Harryhausen has a very simple philosophy when it comes to the nature and use of stop-motion animation. “Animation to me is: you don’t expect them to be too real. You know that dinosaurs don’t exist. You try to make them as real as you can, [but] if you make them too real, it loses the fantasy. I always felt, like a good painter, if you ask a landscape artist to paint a photographic copy of a scene, it’s not an interpretation. Anyone can do that. You want to give your interpretation. The modern films try to make it a semi-documentary, not a melodrama, like the Sinbad voyages, Perseus and Jason, rather than just a straightforward, ‘Look! A dinosaur! Another dinosaur!’ This is what I learned from Willis O’Brien. He was the only one to make the dinosaurs movie stars.”

Sadly, CLASH OF THE TITANS was his final feature, but Harryhausen is relieved to know that all of his films continue to be distributed and appreciated today thanks to television, videotape and DVDs. “Thank god it’s not dated,” he says. “All our films are reissued to new generations, and they appreciate it even more than the original release!”

For three of today’s busiest animation artists – Vancouver animator David Bowes, and MTV’s CELEBRITY DEATHMATCH co-creators Eric Fogel and Steve Jaworski – appearing with Harryhausen at the festival’s stop-motion effects panel was a dream come true. For Bowes, who was also an exhibitor at the Digital Media Expo, and who specializes in stop-motion and clay animation, Ray Harryhausen was a childhood inspiration. Watching JASON AND THE ARGONAUTS on television with his father set him on a long journey that culminated in his becoming an professional animator with extensive commercial and corporate credits.

The skeleton battle from JASON AND THE ARGONAUTS (1963) - a memorable influence on the creators of CELEBRITY DEATH MATCH
The skeleton battle from JASON AND THE ARGONAUTS (1963) - a memorable influence on animator David Bowes.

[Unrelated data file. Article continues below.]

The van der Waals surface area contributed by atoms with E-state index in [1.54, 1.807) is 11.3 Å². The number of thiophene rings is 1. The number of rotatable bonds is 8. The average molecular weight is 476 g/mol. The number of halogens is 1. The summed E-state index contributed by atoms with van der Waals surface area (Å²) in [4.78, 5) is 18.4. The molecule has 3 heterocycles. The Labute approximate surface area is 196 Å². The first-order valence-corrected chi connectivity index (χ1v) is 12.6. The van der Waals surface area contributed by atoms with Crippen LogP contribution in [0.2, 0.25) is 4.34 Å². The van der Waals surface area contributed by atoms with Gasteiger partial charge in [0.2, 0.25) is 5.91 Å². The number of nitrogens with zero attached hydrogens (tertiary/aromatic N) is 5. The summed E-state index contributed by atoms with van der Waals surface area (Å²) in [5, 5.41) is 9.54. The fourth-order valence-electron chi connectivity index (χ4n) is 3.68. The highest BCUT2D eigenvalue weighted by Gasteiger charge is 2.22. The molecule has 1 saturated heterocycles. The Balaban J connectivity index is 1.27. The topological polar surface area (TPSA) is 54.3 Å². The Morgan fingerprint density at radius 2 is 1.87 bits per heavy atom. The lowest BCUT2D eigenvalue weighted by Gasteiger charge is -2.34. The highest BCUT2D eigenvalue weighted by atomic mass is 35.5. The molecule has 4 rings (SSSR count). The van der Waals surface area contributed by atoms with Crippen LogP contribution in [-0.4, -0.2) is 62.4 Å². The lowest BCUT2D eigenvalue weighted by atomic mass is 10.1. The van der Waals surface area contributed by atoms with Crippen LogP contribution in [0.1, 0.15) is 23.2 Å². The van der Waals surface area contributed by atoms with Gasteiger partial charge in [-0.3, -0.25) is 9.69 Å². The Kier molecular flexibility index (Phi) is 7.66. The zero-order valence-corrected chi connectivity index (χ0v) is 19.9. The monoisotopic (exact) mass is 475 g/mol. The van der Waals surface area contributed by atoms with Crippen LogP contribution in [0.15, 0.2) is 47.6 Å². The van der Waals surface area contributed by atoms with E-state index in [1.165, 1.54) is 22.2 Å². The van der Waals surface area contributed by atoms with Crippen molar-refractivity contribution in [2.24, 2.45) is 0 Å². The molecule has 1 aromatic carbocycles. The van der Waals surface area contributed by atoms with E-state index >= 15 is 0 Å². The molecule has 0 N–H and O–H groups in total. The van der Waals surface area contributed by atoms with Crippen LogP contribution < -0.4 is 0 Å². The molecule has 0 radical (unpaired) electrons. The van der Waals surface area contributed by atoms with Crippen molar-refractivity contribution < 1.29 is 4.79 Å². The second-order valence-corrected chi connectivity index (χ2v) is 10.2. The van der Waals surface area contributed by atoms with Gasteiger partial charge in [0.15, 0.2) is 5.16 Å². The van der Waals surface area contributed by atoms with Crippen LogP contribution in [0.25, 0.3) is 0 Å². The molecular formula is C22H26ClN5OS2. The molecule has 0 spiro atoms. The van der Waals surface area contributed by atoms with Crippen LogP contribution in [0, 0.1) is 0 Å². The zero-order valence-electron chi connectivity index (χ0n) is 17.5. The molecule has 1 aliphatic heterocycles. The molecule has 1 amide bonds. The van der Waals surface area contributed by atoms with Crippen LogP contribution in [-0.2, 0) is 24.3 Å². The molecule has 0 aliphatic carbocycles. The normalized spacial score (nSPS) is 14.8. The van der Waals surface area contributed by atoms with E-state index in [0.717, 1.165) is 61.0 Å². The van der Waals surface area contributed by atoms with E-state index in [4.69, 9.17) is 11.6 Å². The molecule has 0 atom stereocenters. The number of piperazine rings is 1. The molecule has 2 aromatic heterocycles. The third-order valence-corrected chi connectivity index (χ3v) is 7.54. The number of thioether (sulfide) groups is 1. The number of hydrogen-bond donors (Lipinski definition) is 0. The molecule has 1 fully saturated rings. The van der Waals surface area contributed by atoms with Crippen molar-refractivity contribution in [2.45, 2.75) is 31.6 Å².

“My father really loved Ray Harryhausen’s work,” Bowes said. “The films would appear on TV, and my Dad and I would sit down and watch, and I was so inspired by this. My Dad’s favorite was the skeleton scene. When Jason was trying to kill the skeletons, you basically couldn’t kill them. Because, as Ray told me the other day, ‘You can’t kill death.’ Jason could only escape by leaping off the cliff. To this day, I still have that spookiness. And Ray Harryhausen’s animation instills that emotion. At 24 years old, [inspired by] the memories of what Ray Harryhausen had created, I decided to do my own.”

In addition to producing lively animation for music videos and children’s programming, a major project for Bowes in 2001 was completing animation for VOYAGE OF THE UNICORN, a four-hour mini-series starring Beau Bridges which aired Spring 2001 on The Odyssey Channel in the United States to high ratings.

“I don’t know if you can replicate that [type of animation] today with computers,” notes Bowes. “There’s something about the real puppets he used — and the timing! Just think about it — there were no video assists at that time. Everything was blind animation. It all had to be precise and timed out meticulously to the live action. The man is a legend of his own time.”

Being a professional animator and having the opportunity to be introduced to his childhood hero was a big thrill for Bowes.

“It was a big honor,” he says. “You have so much respect and admiration for this person. And then, to actually meet this person. To me, as an animator, I spend 12 hours in front of the camera, and you think about other people in the past who have done this, and I would think about someone like Ray Harryhausen, and what he went through. When you really start getting involved in the process and starting a business, and you look back at your roots and wonder how did I get into this? What did inspire me? It was Ray Harryhausen.

“A lot of people think stop-motion animation is boring, like watching paint dry.” Au contraire, says Bowes, “You’re going into another world. And you’re into your characters. Seven, eight or 12 hours later you’ve created this fabulous scene. It’s absolutely magical.”